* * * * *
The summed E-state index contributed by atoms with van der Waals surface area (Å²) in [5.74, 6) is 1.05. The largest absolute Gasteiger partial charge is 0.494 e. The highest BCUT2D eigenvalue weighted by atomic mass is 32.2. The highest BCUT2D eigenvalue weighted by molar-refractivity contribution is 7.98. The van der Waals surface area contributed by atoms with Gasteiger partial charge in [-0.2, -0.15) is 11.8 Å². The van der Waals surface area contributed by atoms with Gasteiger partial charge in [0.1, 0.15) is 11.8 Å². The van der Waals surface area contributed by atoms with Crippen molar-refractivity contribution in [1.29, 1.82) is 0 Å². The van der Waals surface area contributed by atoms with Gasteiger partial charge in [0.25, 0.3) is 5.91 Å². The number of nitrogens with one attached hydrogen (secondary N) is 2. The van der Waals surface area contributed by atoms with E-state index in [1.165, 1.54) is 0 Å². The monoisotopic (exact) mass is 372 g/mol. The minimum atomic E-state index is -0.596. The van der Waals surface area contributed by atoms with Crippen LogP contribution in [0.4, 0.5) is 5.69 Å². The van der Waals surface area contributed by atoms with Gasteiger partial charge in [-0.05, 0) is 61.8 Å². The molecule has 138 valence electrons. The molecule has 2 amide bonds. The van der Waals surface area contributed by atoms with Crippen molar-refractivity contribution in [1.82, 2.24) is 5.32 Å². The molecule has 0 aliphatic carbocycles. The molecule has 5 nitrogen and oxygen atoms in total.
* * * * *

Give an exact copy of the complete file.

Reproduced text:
The summed E-state index contributed by atoms with van der Waals surface area (Å²) in [5.74, 6) is 1.05. The largest absolute Gasteiger partial charge is 0.494 e. The highest BCUT2D eigenvalue weighted by atomic mass is 32.2. The highest BCUT2D eigenvalue weighted by molar-refractivity contribution is 7.98. The van der Waals surface area contributed by atoms with Gasteiger partial charge in [-0.2, -0.15) is 11.8 Å². The van der Waals surface area contributed by atoms with Gasteiger partial charge in [0.1, 0.15) is 11.8 Å². The van der Waals surface area contributed by atoms with Crippen molar-refractivity contribution in [1.29, 1.82) is 0 Å². The van der Waals surface area contributed by atoms with Gasteiger partial charge in [0.25, 0.3) is 5.91 Å². The number of nitrogens with one attached hydrogen (secondary N) is 2. The van der Waals surface area contributed by atoms with E-state index in [1.165, 1.54) is 0 Å². The monoisotopic (exact) mass is 372 g/mol. The minimum atomic E-state index is -0.596. The van der Waals surface area contributed by atoms with Crippen LogP contribution in [0.4, 0.5) is 5.69 Å². The van der Waals surface area contributed by atoms with Gasteiger partial charge in [-0.05, 0) is 61.8 Å². The molecule has 138 valence electrons. The molecule has 2 amide bonds. The van der Waals surface area contributed by atoms with Crippen molar-refractivity contribution in [1.82, 2.24) is 5.32 Å². The molecule has 0 aliphatic carbocycles. The molecule has 5 nitrogen and oxygen atoms in total.